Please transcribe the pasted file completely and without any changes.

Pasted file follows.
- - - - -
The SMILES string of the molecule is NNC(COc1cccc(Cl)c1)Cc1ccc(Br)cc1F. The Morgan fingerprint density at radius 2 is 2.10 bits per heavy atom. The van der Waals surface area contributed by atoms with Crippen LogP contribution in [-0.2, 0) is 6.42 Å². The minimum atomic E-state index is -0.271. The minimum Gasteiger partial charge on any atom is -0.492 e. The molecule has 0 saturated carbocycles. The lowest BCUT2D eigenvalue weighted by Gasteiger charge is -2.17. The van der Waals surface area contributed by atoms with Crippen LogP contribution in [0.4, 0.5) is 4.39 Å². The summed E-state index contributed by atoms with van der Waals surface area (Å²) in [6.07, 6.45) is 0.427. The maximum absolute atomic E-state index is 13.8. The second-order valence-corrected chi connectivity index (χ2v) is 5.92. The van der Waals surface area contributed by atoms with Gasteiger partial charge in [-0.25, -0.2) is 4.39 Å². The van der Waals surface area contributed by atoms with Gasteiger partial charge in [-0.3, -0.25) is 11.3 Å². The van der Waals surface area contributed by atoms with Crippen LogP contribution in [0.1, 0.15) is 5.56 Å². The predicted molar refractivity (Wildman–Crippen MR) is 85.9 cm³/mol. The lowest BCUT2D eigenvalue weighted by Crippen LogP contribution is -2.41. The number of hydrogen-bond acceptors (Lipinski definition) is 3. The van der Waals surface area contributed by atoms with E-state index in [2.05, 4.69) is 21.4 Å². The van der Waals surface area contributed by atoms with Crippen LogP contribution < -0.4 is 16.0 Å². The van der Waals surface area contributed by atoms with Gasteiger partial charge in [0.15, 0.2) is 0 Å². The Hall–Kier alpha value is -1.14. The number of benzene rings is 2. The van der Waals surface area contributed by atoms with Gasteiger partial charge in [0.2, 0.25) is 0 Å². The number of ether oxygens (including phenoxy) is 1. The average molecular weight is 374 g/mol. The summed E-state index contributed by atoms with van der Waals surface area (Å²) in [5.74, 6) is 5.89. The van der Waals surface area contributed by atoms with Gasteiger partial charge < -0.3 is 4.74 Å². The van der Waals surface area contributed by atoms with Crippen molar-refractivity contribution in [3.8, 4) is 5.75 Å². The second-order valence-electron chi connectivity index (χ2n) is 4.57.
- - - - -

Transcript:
The SMILES string of the molecule is NNC(COc1cccc(Cl)c1)Cc1ccc(Br)cc1F. The Morgan fingerprint density at radius 2 is 2.10 bits per heavy atom. The van der Waals surface area contributed by atoms with Crippen LogP contribution in [-0.2, 0) is 6.42 Å². The minimum atomic E-state index is -0.271. The minimum Gasteiger partial charge on any atom is -0.492 e. The molecule has 0 saturated carbocycles. The lowest BCUT2D eigenvalue weighted by Gasteiger charge is -2.17. The van der Waals surface area contributed by atoms with Crippen LogP contribution in [0.4, 0.5) is 4.39 Å². The summed E-state index contributed by atoms with van der Waals surface area (Å²) in [6.07, 6.45) is 0.427. The maximum absolute atomic E-state index is 13.8. The second-order valence-corrected chi connectivity index (χ2v) is 5.92. The van der Waals surface area contributed by atoms with Gasteiger partial charge in [-0.25, -0.2) is 4.39 Å². The van der Waals surface area contributed by atoms with Gasteiger partial charge in [-0.3, -0.25) is 11.3 Å². The van der Waals surface area contributed by atoms with Crippen LogP contribution in [0.1, 0.15) is 5.56 Å². The predicted molar refractivity (Wildman–Crippen MR) is 85.9 cm³/mol. The lowest BCUT2D eigenvalue weighted by Crippen LogP contribution is -2.41. The number of hydrogen-bond acceptors (Lipinski definition) is 3. The van der Waals surface area contributed by atoms with E-state index in [2.05, 4.69) is 21.4 Å². The van der Waals surface area contributed by atoms with Crippen LogP contribution < -0.4 is 16.0 Å². The van der Waals surface area contributed by atoms with Gasteiger partial charge in [0.15, 0.2) is 0 Å². The Hall–Kier alpha value is -1.14. The number of benzene rings is 2. The van der Waals surface area contributed by atoms with Gasteiger partial charge in [0.2, 0.25) is 0 Å². The number of ether oxygens (including phenoxy) is 1. The average molecular weight is 374 g/mol. The summed E-state index contributed by atoms with van der Waals surface area (Å²) in [5.74, 6) is 5.89. The van der Waals surface area contributed by atoms with Gasteiger partial charge < -0.3 is 4.74 Å². The van der Waals surface area contributed by atoms with Crippen molar-refractivity contribution in [3.8, 4) is 5.75 Å². The second-order valence-electron chi connectivity index (χ2n) is 4.57.